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Time-out Racing for the finish line


  • 1. Teresa Bodwell  |  September 28, 2009 at 5:57 pm

    One of the reasons I love reading romance is that guarantee of a happy ending. I know the characters will face hardships and challenges in the future, but I want the story to leave them in a good place with a promise of more good things to come.

  • 2. Mary Marvella  |  September 28, 2009 at 6:08 pm

    Ruth, if i know I’m not reading or watching a romance, I can accept a surprise or unhappy ending if I can remember seeing the clues along the way. I don’t like to see the main character killed in the end of a movie or book!

  • 3. Debbie Haupt  |  September 28, 2009 at 7:06 pm

    I read romance for the same reason Teresa does, I need my HEA. And I DON’T read romance authors (who will remain nameless) that I can’t trust to give me one. The HEA is essential to my reading enjoyment and it’s not that I don’t enjoy the occasional serial killer, etc thriller as long as the hero and heroine end up riding off into the sunset.
    If I wanted reality I’d watch the news

  • 4. Rebecca York  |  September 28, 2009 at 8:24 pm

    There’s so much sad and disturbing stuff in real life that I want fiction that ends well.

  • 5. Judi  |  September 29, 2009 at 1:12 am

    This has touched such a nerve with me, I had to comment. I read (insert BIG NAME AUTHOR’s BOOK here) while on a trip my husband won for business well done. I was there with the other spouses, all of us hanging around the pool in Cabo San Lucas. They were chatting and I had my nose buried in a book. Now, I’m a voracious reader, but more than that, I’m a social butterfly. When the 2 collide it has to be a damn good book to outdo social-butterflying.

    It was.

    So there I was, reading amid the chatter and mai tais. They teased me, these other spouses. But it was a GOOD BOOK. I was invested. I loved that the hero had gone through such hell and had found happiness. I reveled in the HEA I was certain was to come. Rooted for the new happy couple.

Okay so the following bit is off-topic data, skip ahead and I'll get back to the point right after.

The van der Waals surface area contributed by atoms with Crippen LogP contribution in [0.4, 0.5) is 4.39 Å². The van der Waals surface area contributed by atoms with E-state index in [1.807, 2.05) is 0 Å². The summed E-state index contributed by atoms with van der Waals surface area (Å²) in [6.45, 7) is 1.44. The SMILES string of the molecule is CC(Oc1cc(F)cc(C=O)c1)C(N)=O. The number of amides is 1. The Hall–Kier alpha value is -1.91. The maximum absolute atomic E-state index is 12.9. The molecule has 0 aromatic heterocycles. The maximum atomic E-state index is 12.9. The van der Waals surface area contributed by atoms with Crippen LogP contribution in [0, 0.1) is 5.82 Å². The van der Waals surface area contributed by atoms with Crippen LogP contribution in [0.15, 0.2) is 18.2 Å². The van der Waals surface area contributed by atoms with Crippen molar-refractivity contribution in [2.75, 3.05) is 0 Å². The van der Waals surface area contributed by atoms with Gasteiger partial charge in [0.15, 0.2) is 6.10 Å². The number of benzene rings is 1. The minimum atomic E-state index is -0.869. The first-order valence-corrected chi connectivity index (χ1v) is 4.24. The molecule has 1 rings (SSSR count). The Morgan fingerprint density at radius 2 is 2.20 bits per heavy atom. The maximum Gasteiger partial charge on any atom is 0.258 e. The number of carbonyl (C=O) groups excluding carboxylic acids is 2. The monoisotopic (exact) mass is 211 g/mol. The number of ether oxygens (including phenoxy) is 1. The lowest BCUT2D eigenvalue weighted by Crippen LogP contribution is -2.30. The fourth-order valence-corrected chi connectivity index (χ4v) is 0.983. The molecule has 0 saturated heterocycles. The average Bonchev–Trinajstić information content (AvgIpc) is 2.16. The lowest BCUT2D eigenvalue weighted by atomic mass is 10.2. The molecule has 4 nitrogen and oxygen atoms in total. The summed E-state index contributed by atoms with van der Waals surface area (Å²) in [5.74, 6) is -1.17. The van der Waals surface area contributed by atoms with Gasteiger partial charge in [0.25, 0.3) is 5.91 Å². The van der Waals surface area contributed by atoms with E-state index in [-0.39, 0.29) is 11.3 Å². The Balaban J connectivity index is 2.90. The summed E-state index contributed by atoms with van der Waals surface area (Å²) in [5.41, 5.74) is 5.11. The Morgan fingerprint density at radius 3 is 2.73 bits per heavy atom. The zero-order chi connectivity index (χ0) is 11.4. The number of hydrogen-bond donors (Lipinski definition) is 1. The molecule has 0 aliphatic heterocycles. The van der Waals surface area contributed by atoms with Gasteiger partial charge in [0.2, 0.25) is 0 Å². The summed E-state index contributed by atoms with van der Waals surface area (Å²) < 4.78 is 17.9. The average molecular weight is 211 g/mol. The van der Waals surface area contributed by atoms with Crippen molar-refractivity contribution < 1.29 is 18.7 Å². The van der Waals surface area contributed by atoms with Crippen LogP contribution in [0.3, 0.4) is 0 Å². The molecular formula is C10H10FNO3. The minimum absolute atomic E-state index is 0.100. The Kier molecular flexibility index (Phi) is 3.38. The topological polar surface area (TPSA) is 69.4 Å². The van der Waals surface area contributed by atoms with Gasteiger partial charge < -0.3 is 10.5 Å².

UNTIL (and you KNEW there had to be one, didn’t you?) UNTIL the idiotic, moronic BIG NAME AUTHOR had the hero do something so UTTERLY TSTL that I couldn’t believe I was actually reading it. “No,” I thought, “he’s NOT doing that assine thing that’d ruined his life in the first place, is he?”

    Yes, I’m sad to say, he was doing that same idiotic, moronic, stupid, incomprehensible thing that had started the whole mess to begin with. Where was the hero I’d fallen in love with? The man who’d made GOOD choices and had me rooting for him? Where? What happened to him?

    I’ll tell you what happened to him. BIG NAME AUTHOR went for shock value instead of the natural flow of the story.

    Well, I gave Mr. BIG NAME AUTHOR some help with that flow. I threw his book in the pool.

    IDIOT. I have never bought another one of his books, nor have I seen any of the movies. He let the reader down. He’d built it up for a HEA then threw it all away. Talk about not fulfilling reader expectations!!!

    Now, the guy is still selling and selling big, but he’s lost one reader. In the scheme of things, this won’t hurt him, but I just can’t endorse TSTL. Can’t do it.

  • 6. Teresa Bodwell  |  September 29, 2009 at 2:14 am

    Okay, Judi. Tell us what you REALLY feel. 🙂